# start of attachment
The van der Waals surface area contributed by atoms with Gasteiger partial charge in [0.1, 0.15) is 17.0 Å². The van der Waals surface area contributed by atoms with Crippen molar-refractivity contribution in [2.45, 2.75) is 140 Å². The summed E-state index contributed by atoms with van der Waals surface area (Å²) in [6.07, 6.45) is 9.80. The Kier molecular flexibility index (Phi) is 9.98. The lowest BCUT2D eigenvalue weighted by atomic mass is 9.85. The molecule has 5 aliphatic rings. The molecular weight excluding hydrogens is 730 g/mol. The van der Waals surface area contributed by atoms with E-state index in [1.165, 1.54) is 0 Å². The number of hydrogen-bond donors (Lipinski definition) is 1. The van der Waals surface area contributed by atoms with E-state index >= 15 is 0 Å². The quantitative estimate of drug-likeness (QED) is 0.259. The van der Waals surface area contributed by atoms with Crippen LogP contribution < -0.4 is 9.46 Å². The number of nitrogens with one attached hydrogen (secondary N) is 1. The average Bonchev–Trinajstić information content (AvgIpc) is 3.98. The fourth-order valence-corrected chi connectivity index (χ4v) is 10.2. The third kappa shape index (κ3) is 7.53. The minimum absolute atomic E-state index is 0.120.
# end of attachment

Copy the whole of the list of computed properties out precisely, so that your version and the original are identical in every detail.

The van der Waals surface area contributed by atoms with Gasteiger partial charge in [0.1, 0.15) is 17.0 Å². The van der Waals surface area contributed by atoms with Crippen molar-refractivity contribution in [2.45, 2.75) is 140 Å². The summed E-state index contributed by atoms with van der Waals surface area (Å²) in [6.07, 6.45) is 9.80. The Kier molecular flexibility index (Phi) is 9.98. The lowest BCUT2D eigenvalue weighted by atomic mass is 9.85. The molecule has 5 aliphatic rings. The molecular weight excluding hydrogens is 730 g/mol. The van der Waals surface area contributed by atoms with E-state index in [1.165, 1.54) is 0 Å². The number of hydrogen-bond donors (Lipinski definition) is 1. The van der Waals surface area contributed by atoms with E-state index >= 15 is 0 Å². The quantitative estimate of drug-likeness (QED) is 0.259. The van der Waals surface area contributed by atoms with Crippen LogP contribution < -0.4 is 9.46 Å². The number of nitrogens with one attached hydrogen (secondary N) is 1. The average Bonchev–Trinajstić information content (AvgIpc) is 3.98. The fourth-order valence-corrected chi connectivity index (χ4v) is 10.2. The third kappa shape index (κ3) is 7.53. The minimum absolute atomic E-state index is 0.120.